• Captain Tsubasa (SCD): 512 MB > 146 MB (Game Data) + 3 MB (audio as MP3) > (as 7zip) 34 MB (Game Data) + 3 MB (audio)


Devs often have their games much, much bigger than they need to be. They put garbage data in the disk. Garbage data isn't game data and just bloats the disk size. It's either a sequence of 00/FF (you know what's inside a file if you open it with a hex editor) or randomized garbage data.

Its purpose can be to fill in some spots in the disk so that specific parts of game data are in specific areas of the disk (like the borders) and hence the drive's reading speed is quick enough in these spots for the game to work properly. It's in the best of your interests not to mess with this data arrangement (referred to as LBA and TOC in the case of GC/Wii/PS2/PSP) or else the game might not even work in some cases (it might in others though).

BUT-- the most common bar none use for this is to screw with pirates and people who download ISOs off online sharing websites, by making the ISO bigger and harder to download. Some go a little step further and make that garbage data not just a sequence of 00/FF to make the ISO much, much harder to compress using regular archive formats like zip/7zip/rar... You might be overjoyed to learn this has become the industry standard nowadays.

PlayStation 1


  • Archive-quality dump? No
  • Gain: Not Immediate (ISO size doesn't change). ECM only zeroes out redundant error correction data (but in some rare cases this data may be used for anti-piracy, hence corrupting the dump!). When coupled to a compressed archive format (7zip/gzip/zip) however it achieves drastic size reductions.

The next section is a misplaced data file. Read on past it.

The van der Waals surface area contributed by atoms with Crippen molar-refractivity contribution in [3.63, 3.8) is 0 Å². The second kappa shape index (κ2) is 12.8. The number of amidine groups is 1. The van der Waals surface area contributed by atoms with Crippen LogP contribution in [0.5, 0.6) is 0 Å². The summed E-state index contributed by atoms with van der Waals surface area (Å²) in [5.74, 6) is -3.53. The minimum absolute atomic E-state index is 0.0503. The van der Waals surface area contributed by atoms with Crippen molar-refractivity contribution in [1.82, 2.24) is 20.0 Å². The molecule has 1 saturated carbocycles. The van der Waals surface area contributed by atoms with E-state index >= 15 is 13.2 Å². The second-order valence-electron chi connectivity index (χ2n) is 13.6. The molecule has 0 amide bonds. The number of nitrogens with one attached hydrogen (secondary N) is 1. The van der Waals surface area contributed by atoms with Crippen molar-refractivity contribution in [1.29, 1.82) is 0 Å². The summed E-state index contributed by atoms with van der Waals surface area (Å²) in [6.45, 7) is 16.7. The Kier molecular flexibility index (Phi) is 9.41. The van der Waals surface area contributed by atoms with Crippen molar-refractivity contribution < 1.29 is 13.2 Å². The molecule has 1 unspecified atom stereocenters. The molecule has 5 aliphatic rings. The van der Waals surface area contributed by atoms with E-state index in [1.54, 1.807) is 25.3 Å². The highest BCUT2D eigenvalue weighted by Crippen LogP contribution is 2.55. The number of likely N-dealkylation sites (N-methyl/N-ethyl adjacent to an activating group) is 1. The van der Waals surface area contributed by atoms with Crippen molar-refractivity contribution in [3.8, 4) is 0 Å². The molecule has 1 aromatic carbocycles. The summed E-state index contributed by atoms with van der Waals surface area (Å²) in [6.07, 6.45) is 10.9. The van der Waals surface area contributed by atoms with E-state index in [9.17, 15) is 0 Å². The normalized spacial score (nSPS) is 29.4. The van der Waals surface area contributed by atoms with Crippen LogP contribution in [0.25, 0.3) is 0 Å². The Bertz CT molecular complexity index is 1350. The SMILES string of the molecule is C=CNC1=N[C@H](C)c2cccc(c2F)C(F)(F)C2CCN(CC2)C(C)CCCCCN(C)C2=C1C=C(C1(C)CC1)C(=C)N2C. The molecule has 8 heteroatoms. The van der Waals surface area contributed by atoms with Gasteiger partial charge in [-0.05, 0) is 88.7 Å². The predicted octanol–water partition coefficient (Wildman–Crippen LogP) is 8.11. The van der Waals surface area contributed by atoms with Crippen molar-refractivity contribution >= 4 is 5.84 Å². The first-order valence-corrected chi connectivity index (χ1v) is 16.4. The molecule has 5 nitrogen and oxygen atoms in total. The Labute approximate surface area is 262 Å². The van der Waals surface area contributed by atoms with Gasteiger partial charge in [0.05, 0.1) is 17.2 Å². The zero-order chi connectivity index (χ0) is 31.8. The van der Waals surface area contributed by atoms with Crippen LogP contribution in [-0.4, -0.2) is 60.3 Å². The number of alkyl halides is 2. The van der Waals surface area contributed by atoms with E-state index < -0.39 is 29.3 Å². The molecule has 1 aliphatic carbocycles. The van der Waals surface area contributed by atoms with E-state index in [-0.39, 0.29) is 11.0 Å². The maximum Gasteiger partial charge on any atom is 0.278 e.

• Tools Used: PakkISO or ECM Tools (from emuparadise download page). Drag-and-drop the iso on the specific tool, then compress it with 7zip.
  • Can be reverted? Yes. Using same tools (unECM). There's a data loss (error correction data) which can damage a select few games. Check the hash with Redump to make sure nothing was altered.
  • Playable on Hardware? No.
  • Playable on Emulators? Only recent SVN builds of PCSX-R and ePSXe (they also support 7zip/gzip/zip archives so use them with ECM). Other emulators don't, so you convert manually the ECM dump to an ISO dump whenever you want to play it.

PBP (PSP Format for PS1 Images)

  • Archive-quality dump? No
  • Gain: Immediate (ISO size decreases a lot). Official format used by Sony for PS1 dumps on PSP.
  • Tools Used: PSX2PSP. Generates an EBOOT.PBP file.
  • Can be reverted? Yes. Using same tool, to generate BIN+CUE files. There's negligible data loss.
  • Playable on Hardware? On PSP, not on PS1.
  • Playable on Emulators? Retroarch, mednafen, PCSX-R and ePSXe.

PlayStation 2

Manual Scrubbing + GZIP Compression

Often, you can open the ISO in UltraISO and find the dummy files. Sometimes they're obvious looking files like DUMMY.BIN, DATA0.BIN (or .DAT), DUMMY.DAT, etc. Or folders named "PADDING" and stuff like that. You can look into the files (with a hex editor) to see if they're obvious padding data (full of 00/FF, though sometimes it's not as obvious).